Trigeminal neuralgia is a painful condition in which the nerves in the face get compressed and become quite painful. Unfortunately, this pain can occur at any point in time and there is no way to predict when an episode would set in. Permanent relief from the symptoms can be promised only by total and permanent interruption of the nerve.
These methods can help alleviate the pain to some extent such as acupuncture and acupressure, Chinese herbs like Dang Gui, tai chi exercise and massage, drinking a herbal tea concoction made of chamomile or passion flower, applying ice to the pain zones, alternate hot or cold therapy, and controlling the trigger factors.1 Let us now look into what trigeminal neuralgia is and the remedies you can use to tackle these attacks.
Symptoms And Causes Of Trigeminal Neuralgia
The trigeminal nerves in your face play the important role of conveying the sensory information from the face to the brain. The pressure in the blood vessels can disrupt the function of these nerves and can cause the brief but severe stabbing pain on one side of the face which is the predominant symptom of trigeminal neuralgia. Trigeminal neuralgia can cause additional discomfort like tooth pain. The pain can be triggered by touching certain areas of the face or by eating.
You can have very sensitive trigger zones from which attacks are provoked. However, there are no permanent neurological disorders associated with the pain though you can experience intense pain during the short attacks. It can also be associated with other illnesses like multiple sclerosis, hypertension, and even tumors which can aggravate the pain. In severe cases, your speech can become slurred with difficulty in eating and drinking.2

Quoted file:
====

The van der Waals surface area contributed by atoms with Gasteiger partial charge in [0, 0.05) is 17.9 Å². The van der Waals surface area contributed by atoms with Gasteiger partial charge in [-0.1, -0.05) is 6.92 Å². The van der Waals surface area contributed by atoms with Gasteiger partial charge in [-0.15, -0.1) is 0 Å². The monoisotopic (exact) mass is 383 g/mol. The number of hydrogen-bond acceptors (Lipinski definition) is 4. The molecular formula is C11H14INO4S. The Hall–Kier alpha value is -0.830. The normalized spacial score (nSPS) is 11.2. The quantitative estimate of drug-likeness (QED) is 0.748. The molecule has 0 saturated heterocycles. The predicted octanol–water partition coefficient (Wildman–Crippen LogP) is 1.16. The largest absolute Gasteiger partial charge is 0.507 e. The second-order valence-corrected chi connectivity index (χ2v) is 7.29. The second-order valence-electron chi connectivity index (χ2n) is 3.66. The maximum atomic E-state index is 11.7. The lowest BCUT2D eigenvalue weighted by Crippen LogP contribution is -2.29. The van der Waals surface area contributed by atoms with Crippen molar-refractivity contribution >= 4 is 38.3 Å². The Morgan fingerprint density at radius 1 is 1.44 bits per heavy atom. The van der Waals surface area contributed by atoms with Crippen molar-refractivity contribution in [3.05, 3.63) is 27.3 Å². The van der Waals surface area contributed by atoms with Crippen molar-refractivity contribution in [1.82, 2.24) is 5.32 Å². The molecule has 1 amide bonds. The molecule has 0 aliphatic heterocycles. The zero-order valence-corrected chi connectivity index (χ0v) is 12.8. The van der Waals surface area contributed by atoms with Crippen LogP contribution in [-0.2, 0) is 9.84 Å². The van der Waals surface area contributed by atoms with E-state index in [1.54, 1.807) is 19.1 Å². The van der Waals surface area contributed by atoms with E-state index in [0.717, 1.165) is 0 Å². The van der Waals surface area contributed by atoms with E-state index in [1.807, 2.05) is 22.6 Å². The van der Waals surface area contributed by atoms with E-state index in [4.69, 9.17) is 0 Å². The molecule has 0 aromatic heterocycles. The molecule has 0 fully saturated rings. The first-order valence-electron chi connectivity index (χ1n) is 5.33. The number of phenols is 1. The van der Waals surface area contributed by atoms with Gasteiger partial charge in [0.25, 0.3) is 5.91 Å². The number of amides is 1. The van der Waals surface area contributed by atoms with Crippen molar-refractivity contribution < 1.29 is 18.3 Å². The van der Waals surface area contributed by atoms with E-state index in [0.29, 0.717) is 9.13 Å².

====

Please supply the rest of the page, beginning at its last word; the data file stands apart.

Remedies For Trigeminal Neuralgia
1. Acupuncture And Acupressure
Acupuncture is the most sought after therapy for neurological conditions. It can slow down and reverse the progression of pain in trigeminal neuralgia. It is also helpful in treating the fatigue associated with this condition. Acupuncture is an effective alternative therapy that can reduce speech slurring, improve the motor function, and reduce the mental disturbances that are associated with this disorder.
Acupressure is the non-invasive form of acupuncture. It can help to relieve the excruciating facial pain. Acupuncture and acupressure are very efficient in pain management associated with this condition.3
2. Massage And Chinese Herbs
Massage can be hugely helpful if you have the symptoms of trigeminal neuralgia. It can help promote inner harmony, lower anxiety levels and lessen depression. Massaging the temples and the sides of your head above and around your ears can be beneficial in smoothening the trigeminal nerves.
Tai chi when practiced by standing in deep water and deep breathing helps with pain management and in reducing the fatigue.4 Chinese herbs like Dang Gui promote blood circulation and can treat facial pain. Herbs like St John’s wort can also be used to treat neuralgia.5
3. Herbal Tea
You can drink a tea concoction made of chamomile or sunflower petal extracts to treat the severe pain associated with trigeminal neuralgia. Chamomile has anti-inflammatory properties and can be effective for soothing the nerves.6 Passion flower has sedative effects and hence can reduce pain. It can also calm the nerves to a great extent.7